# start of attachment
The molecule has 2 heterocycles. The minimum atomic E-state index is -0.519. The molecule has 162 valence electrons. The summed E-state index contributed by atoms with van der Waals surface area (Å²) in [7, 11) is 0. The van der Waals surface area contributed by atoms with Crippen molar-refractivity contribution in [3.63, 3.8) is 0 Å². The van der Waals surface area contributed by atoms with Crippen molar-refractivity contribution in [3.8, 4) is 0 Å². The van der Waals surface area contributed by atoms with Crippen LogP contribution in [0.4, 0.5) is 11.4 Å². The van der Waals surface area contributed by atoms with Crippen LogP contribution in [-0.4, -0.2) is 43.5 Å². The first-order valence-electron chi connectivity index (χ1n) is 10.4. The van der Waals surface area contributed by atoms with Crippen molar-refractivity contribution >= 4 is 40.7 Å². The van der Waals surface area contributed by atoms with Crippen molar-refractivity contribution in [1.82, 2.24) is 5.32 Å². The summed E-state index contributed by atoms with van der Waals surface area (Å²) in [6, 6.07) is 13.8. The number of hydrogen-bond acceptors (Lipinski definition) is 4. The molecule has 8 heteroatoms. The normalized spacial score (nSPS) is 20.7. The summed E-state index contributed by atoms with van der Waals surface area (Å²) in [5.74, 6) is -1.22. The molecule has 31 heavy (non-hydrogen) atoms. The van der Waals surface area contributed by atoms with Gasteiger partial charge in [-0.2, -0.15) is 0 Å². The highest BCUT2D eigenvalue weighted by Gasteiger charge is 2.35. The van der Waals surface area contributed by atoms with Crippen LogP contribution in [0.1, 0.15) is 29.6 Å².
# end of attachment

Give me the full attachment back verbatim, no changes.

The molecule has 2 heterocycles. The minimum atomic E-state index is -0.519. The molecule has 162 valence electrons. The summed E-state index contributed by atoms with van der Waals surface area (Å²) in [7, 11) is 0. The van der Waals surface area contributed by atoms with Crippen molar-refractivity contribution in [3.63, 3.8) is 0 Å². The van der Waals surface area contributed by atoms with Crippen molar-refractivity contribution in [3.8, 4) is 0 Å². The van der Waals surface area contributed by atoms with Crippen LogP contribution in [0.4, 0.5) is 11.4 Å². The van der Waals surface area contributed by atoms with Crippen LogP contribution in [-0.4, -0.2) is 43.5 Å². The first-order valence-electron chi connectivity index (χ1n) is 10.4. The van der Waals surface area contributed by atoms with Crippen molar-refractivity contribution >= 4 is 40.7 Å². The van der Waals surface area contributed by atoms with Crippen molar-refractivity contribution in [1.82, 2.24) is 5.32 Å². The summed E-state index contributed by atoms with van der Waals surface area (Å²) in [6, 6.07) is 13.8. The number of hydrogen-bond acceptors (Lipinski definition) is 4. The molecule has 8 heteroatoms. The normalized spacial score (nSPS) is 20.7. The summed E-state index contributed by atoms with van der Waals surface area (Å²) in [5.74, 6) is -1.22. The molecule has 31 heavy (non-hydrogen) atoms. The van der Waals surface area contributed by atoms with Gasteiger partial charge in [-0.2, -0.15) is 0 Å². The highest BCUT2D eigenvalue weighted by Gasteiger charge is 2.35. The van der Waals surface area contributed by atoms with Crippen LogP contribution in [0.1, 0.15) is 29.6 Å².